12. Seattle Mariners (90-72, No. 13): GM Jerry Dipoto just keeps on keeping on. He spent big to bring big-time lefty Robbie Ray on board to lead a really dynamite rotation that also includes Marco Gonzales, Chris Flexen, Logan Gilbert and rookie Matt Brash. This bullpen has multiple late-inning threats with Diego Castillo, Drew Steckenrider, Pat Sewald and Ken Giles (although Giles will open on injured list). Dipoto is banking on two right-handed bats in outfielder Jesse Winker and third baseman Eugenio Suarez, both of whom came in via a deal with the Reds. The M’s will be in fine shape if the two aforementioned pieces along with youngsters Jarred Kelenic and Julio Rodriguez can ascend into everyday contributors.

13. Milwaukee Brewers (95-67, No. 4): Just like my preview of the Rays, I am not quite sure how manager Craig Counsell had the Brewers playing well-above-.500 baseball three of the past four years. Christian Yelich, one of the best players in baseball from 2015-2018, has seen his career wrecked by a broken kneecap injury. That said, Counsell will still have three of the NL’s best starters in Corbin Burnes, Brandon Woodruff and Freddy Peralta. If his pedestrian offense gets a lead, Counsell has two late-inning guys (closer Josh Hader and setup man Devin Williams) to put another W on the board. How Nelson Cruz chose Washington over this situation is beyond me, and that decision will probably cost both Cruz and the Brewers a far more enjoyable season.

14. San Diego Padres (79-83, No. 16): GM AJ Preller, 44, has quite a reputation already. Aside from his 30-game MLB suspension in 2016 for holding back health information on a trade he made with the Red Sox, what has he really done? There always looks like lots of smoke, but the Padres seem to always be spinning their wheels. He has been allowed to now hire three managers — Andy Green (2016-2019), Jayce Tingler (2020-2021) and now Bob Melvin, the most accomplished of the group. Just in the past couple of days he was trying to erase his Eric Hosmer mistake by pawning him off on the Mets, but Billy Eppler backed away from the deal. Do I smell bait and switch? Sure, the Padres have been beset with injuries, but lots of teams have them. If Fernando Tatis Jr. doesn’t come back in time to bail out Preller, this GM may not get another managerial hire.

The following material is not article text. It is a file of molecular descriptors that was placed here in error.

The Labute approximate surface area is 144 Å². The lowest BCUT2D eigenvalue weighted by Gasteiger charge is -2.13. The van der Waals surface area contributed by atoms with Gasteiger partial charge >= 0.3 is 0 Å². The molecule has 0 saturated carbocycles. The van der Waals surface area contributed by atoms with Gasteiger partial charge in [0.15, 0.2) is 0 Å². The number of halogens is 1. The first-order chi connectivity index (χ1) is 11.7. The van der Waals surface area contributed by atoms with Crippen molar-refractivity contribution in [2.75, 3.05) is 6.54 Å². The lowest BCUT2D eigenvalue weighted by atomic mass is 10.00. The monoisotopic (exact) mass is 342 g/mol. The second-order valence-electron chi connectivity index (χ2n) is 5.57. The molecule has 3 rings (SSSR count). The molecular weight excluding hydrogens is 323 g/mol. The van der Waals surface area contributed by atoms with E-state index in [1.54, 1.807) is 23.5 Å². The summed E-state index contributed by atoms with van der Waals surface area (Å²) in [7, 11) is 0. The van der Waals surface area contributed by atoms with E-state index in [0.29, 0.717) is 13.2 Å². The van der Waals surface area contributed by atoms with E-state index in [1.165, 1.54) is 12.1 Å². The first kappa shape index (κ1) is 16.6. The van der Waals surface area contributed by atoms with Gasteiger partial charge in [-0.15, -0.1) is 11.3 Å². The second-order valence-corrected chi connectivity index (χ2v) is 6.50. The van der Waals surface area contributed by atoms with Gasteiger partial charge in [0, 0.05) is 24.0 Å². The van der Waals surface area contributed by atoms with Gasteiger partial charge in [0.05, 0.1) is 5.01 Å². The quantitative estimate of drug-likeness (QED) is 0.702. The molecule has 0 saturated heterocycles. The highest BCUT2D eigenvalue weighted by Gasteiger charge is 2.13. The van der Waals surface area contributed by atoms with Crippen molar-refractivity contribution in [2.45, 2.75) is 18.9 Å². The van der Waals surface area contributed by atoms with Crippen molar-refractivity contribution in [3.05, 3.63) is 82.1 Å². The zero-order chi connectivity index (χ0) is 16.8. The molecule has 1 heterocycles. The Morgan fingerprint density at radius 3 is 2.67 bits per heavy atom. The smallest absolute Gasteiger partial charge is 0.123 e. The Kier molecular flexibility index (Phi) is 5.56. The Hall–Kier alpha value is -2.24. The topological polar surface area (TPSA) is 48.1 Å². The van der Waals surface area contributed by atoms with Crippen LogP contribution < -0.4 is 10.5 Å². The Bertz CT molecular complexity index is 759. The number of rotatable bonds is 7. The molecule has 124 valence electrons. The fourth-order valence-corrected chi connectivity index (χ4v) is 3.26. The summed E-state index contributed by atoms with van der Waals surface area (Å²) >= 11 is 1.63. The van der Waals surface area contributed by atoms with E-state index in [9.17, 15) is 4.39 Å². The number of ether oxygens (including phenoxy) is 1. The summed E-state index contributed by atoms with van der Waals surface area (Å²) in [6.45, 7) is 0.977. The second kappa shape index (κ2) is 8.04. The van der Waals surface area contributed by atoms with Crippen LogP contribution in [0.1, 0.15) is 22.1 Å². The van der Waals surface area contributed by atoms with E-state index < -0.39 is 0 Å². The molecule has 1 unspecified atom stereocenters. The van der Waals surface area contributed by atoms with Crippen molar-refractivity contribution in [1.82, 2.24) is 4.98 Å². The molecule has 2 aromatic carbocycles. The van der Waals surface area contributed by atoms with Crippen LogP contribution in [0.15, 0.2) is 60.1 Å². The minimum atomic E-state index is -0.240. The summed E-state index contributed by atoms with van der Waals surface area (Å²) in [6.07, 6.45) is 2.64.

15. Philadelphia Phillies (82-80, No. 12): It’s not surprising that president of baseball operations Dave Dombrowski has talked his ownership group into spending beyond its comfort zone. In signing designated hitter/outfielder Kyle Schwarber to a four-year, $79 million deal and Nick Castellanos to a five-year, $100 million deal, Dombrowski has made two excellent pickups. But did he move the needle enough? He’s got Zack Wheeler and Aaron Nola at the front of the rotation, but he doesn’t have enough behind them to get his club past the Mets and Braves.

16. Cleveland Guardians (80-82, No. 17): During my White Sox preview, I mentioned the crunching up of the AL Central and here it comes in Nos. 16-19. Terry Francona is back at the helm in Cleveland and apparently in good health. Hopefully, Francona will have his ace Shane Bieber back on the hill for 30-plus starts. This newly-named squad has quite an upside in the rotation with two sons of former big league pitchers Cal Quantrill (dad is Paul) and Zach Plesac (dad is Dan). The other two don’t have the pedigree, but Aaron Civale and Tristan McKenzie have big-time upsides. The Guardians are always a fascinating watch, as GM Mike Chernoff and Francona try to keep the small-market team one step ahead of the Joneses.

17. Detroit Tigers (77-85, No. 18): On the face of it, I could see Tigers fans insulted that a team that made tremendous strides in 2021 and then spent significant dollars in free agency to pick up lefty Eduardo Rodriguez and shortstop Javier Baez has only moved up one measly spot. Honestly, the Tigers are poised to make another move, but all the other teams are trying as well. The White Sox belong at the top of this division, but the injury to Lance Lynn could bring all five teams within calling distance of one another. A.J. Hinch will handle a deep ‘pen with great acumen. The real difference will be if Tarik Skubal and Casey Mize truly become solid major league pitchers. At that point, they could inch closer to top-10 status.

18. Kansas City Royals (74-88, No. 21): The Royals got out of the gate last year at 16-10 before going on a 12-game losing streak. Skipper Mike Matheny is a grinder and somehow in his first true full season at the helm of the Royals, he never let his team get swallowed up. Part of the reason for that is that this club has some real talent percolating both in the majors and minors. GM Dayton Moore is as smart a baseball man as there is and he understood how one simple move of adding a defensive star in Michael Taylor could make his pitching staff better. Now this year he gets to add uber prospect Bobby Witt Jr. into the mix at third and short. He’ll start out as the third baseman, at least until shortstop Adalberto Mondesi gets hurt. They also have near-ready prospects at first base (Nick Pratto) and catcher (MJ Melendez). Lefty Asa Lacy is moving fast as well. They need to get their starting staff in gear, and the decision to bring Zack Greinke back was a stroke of genius with what he can give a young staff.